Contemporary Architecture on Capitol Hill
Contemporary architecture is often defined as the architecture of the current time. The defining aspects of late 20th century to early 21st century architecture are steel beam construction, extensive use of glass and minimal decoration. On Capitol Hill, the most predominate architectural influence of the early 21st century is sustainable design. This philosophy is design that limits the impact on the environment while maximizing energy efficiency and other natural resource usage.
On Capitol Hill, the Architect of the Capitol has embraced the principles of sustainable design in the ongoing planning, building, operations and maintenance of the facilities and grounds entrusted to our care. These practices include improving energy savings, water efficiency, carbon dioxide emissions reduction, improved indoor environmental quality, and stewardship of resources and sensitivity to their impacts.
The most recent significant architectural addition to Capitol Hill is the Capitol Visitor Center (CVC), which opened in December 2008. The CVC included a number of sustainable design elements in its architecture and construction.
The Capitol Visitor Center was designed to incorporate as many sustainable and low-impact features as possible within the constraints of its unique requirements. The Visitor Center was built below an existing plaza, and is a “redevelopment” of an urban site which has not increased the amount of hard surfaces relative to run-off. The East Capitol Grounds are greener now that landscaping is completed with a total of 85 new trees planted (more than were removed for construction) to revive the scenic views envisioned in Frederick Law Olmsted’s original landscape plan of 1874.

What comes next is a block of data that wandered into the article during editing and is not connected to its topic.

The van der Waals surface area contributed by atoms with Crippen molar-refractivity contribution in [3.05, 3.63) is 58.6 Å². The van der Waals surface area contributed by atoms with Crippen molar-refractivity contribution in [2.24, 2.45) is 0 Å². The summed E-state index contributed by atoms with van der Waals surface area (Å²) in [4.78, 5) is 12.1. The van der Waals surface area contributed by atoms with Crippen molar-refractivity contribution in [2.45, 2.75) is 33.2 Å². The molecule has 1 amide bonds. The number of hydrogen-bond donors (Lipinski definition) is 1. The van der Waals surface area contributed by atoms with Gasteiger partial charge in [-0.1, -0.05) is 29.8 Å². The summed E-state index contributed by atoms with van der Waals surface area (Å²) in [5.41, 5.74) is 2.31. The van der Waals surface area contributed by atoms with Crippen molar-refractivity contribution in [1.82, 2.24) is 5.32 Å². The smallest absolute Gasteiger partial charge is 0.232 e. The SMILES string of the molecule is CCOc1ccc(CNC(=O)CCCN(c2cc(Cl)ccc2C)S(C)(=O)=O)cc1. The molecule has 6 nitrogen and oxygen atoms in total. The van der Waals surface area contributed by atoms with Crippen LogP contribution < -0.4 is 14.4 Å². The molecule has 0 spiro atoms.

Additionally state-of-the-art high-efficiency fans and motors were used for mechanical systems and use outside air for cooling in place of chilled water when the outdoor temperature is 60 degrees and below. Light fixture occupancy sensors have been installed throughout office spaces and restrooms and compact fluorescent fixtures are used wherever possible.
Other features include low-flow bathroom fixtures and automatic faucets and toilets; low-emitting materials including paints, solvents and carpets used during construction; recycling of 50 percent of construction waste; and six skylights allow natural light to fill many public areas, thereby decreasing the need for electric lighting during daytime hours.
In upcoming architectural projects the AOC will continue to adopt national best practices in design and construction such as those developed by the U.S. Green Building Council.